Since the invariant mass is determined from quantities which are conserved during a decay, the invariant mass calculated using the energy and momentum of the decay products of a single particle is equal to the mass of the particle that decayed. The mass of a system of particles can be calculated from the general formula: where

- is the invariant mass of the system of particles, equal to the mass of the decay particle.
- is the sum of the energies of the particles
- is the vector sum of the momentum of the particles (includes both magnitude and direction of the momenta)

The term invariant mass is also used in inelastic scattering experiments. Given an inelastic reaction with total incoming energy larger than the total detected energy (i.e. not all outgoing particles are detected in the experiment), the invariant mass (also known as the "missing mass") W of the reaction is defined as follows (in natural units):

If there is one dominant particle which was not detected during an experiment, a plot of the invariant mass will show a sharp peak at the mass of the missing particle.

In those cases when the momentum along one direction cannot be measured (i.e. in the case of a neutrino, whose presence is only inferred from the missing energy) the transverse mass is used.

In a two-particle collision (or a two-particle decay) the square of the invariant mass (in natural units) is

The invariant mass of a system made of two massless particles whose momenta form an angle has a convenient expression:

In particle collider experiments, one often defines the angular position of a particle in terms of an azimuthal angle and pseudorapidity . Additionally the transverse momentum, , is usually measured. In this case if the particles are massless, or highly relativistic ( ) then the invariant mass becomes:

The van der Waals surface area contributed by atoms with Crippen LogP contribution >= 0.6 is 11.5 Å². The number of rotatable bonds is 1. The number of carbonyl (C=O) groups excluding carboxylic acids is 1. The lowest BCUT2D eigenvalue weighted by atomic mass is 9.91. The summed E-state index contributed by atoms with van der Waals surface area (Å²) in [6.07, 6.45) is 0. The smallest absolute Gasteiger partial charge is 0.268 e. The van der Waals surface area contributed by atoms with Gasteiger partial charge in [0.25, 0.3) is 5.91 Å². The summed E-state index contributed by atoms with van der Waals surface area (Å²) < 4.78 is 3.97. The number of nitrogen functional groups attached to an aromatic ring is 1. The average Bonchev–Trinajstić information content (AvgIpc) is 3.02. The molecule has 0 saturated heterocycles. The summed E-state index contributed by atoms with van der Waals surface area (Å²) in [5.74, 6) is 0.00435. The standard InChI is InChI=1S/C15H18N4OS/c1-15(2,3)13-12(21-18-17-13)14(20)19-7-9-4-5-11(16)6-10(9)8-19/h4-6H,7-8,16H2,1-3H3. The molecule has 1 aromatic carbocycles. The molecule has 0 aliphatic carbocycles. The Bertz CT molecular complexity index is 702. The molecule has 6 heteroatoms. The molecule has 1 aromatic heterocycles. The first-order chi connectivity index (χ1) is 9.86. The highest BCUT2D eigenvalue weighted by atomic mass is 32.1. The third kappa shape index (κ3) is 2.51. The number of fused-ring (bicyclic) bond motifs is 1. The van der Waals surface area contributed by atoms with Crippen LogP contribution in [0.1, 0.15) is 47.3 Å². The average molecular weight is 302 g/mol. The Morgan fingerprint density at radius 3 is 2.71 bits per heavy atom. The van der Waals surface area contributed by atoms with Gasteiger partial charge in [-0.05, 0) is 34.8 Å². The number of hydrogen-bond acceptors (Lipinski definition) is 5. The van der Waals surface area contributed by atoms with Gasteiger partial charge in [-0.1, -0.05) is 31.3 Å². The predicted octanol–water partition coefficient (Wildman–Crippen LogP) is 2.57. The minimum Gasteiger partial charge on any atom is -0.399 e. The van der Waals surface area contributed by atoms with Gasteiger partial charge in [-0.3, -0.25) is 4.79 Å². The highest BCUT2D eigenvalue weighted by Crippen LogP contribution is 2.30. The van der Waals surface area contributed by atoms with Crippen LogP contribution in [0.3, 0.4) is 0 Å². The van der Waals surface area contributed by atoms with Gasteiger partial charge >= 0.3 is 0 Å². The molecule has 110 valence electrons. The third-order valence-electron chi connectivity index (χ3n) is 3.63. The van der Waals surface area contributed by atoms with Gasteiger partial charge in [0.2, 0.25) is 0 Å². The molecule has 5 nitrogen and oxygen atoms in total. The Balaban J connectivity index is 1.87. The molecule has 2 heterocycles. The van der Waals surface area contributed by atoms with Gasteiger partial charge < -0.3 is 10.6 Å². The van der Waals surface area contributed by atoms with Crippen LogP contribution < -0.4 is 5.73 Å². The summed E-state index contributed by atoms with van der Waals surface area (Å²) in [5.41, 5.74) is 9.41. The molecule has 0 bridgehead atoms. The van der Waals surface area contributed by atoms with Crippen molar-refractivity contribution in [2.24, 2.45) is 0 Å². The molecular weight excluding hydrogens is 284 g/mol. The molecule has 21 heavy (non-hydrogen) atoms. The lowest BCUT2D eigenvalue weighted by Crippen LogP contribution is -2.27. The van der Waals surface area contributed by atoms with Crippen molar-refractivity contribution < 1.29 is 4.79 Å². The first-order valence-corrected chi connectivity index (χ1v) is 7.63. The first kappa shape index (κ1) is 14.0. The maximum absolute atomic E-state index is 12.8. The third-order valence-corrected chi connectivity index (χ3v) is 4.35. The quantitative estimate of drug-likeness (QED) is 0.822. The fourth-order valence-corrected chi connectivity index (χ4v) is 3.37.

**Rest energy** (also called **rest mass energy**) is the energy associated with a particle's invariant mass.^{[2]}^{[3]}

The rest energy of a particle is defined as: where is the speed of light in vacuum.^{[2]}^{[3]}^{[4]} In general, only differences in energy have physical significance.^{[5]}

The concept of rest energy follows from the special theory of relativity that leads to Einstein's famous conclusion about equivalence of energy and mass. See *Special relativity § Relativistic dynamics and invariance*.

- Landau, L.D.; Lifshitz, E.M. (1975).
*The Classical Theory of Fields: 4-th revised English Edition: Course of Theoretical Physics Vol. 2*. Butterworth Heinemann. ISBN 0-7506-2768-9. - Halzen, Francis; Martin, Alan (1984).
*Quarks & Leptons: An Introductory Course in Modern Particle Physics*. John Wiley & Sons. ISBN 0-471-88741-2.

**^**Lawrence S. Lerner. Physics for Scientists and Engineers, Volume 2, page 1073. 1997.- ^
^{a}^{b}Nave, C.R. "Relativistic Energy".*HyperPhysics*. Georgia State University. Retrieved 28 August 2023. - ^
^{a}^{b}"13.6 Relativistic Energy or E = m c^2". **^**Phillip L. Reu (March 2007). Development of the Doppler Electron Velocimeter—Theory (PDF) (Report). Sandia National Laboratories. SAND2006-6063. Archived from the original (PDF) on 2015-06-23.**^**Modell, Michael; Reid, Robert C. (1974).*Thermodynamics and Its Applications*. Englewood Cliffs, NJ: Prentice-Hall. ISBN 0-13-914861-2.